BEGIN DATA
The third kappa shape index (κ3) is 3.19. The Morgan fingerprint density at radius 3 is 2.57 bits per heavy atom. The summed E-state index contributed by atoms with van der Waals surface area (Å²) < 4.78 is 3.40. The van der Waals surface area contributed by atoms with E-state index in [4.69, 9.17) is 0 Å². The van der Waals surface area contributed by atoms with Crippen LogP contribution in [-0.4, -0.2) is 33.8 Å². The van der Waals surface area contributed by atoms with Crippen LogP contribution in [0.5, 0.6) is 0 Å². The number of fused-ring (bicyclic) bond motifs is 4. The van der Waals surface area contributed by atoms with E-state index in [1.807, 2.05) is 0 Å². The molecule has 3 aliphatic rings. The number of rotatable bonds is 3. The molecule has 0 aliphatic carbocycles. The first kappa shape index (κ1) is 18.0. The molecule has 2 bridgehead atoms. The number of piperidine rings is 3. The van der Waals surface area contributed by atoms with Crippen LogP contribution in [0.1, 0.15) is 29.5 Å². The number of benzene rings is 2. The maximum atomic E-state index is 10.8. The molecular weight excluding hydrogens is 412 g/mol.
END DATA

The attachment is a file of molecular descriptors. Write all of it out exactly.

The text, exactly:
The third kappa shape index (κ3) is 3.19. The Morgan fingerprint density at radius 3 is 2.57 bits per heavy atom. The summed E-state index contributed by atoms with van der Waals surface area (Å²) < 4.78 is 3.40. The van der Waals surface area contributed by atoms with E-state index in [4.69, 9.17) is 0 Å². The van der Waals surface area contributed by atoms with Crippen LogP contribution in [-0.4, -0.2) is 33.8 Å². The van der Waals surface area contributed by atoms with Crippen LogP contribution in [0.5, 0.6) is 0 Å². The number of fused-ring (bicyclic) bond motifs is 4. The van der Waals surface area contributed by atoms with E-state index in [1.807, 2.05) is 0 Å². The molecule has 3 aliphatic rings. The number of rotatable bonds is 3. The molecule has 0 aliphatic carbocycles. The first kappa shape index (κ1) is 18.0. The molecule has 2 bridgehead atoms. The number of piperidine rings is 3. The van der Waals surface area contributed by atoms with Crippen LogP contribution in [0.1, 0.15) is 29.5 Å². The number of benzene rings is 2. The maximum atomic E-state index is 10.8. The molecular weight excluding hydrogens is 412 g/mol.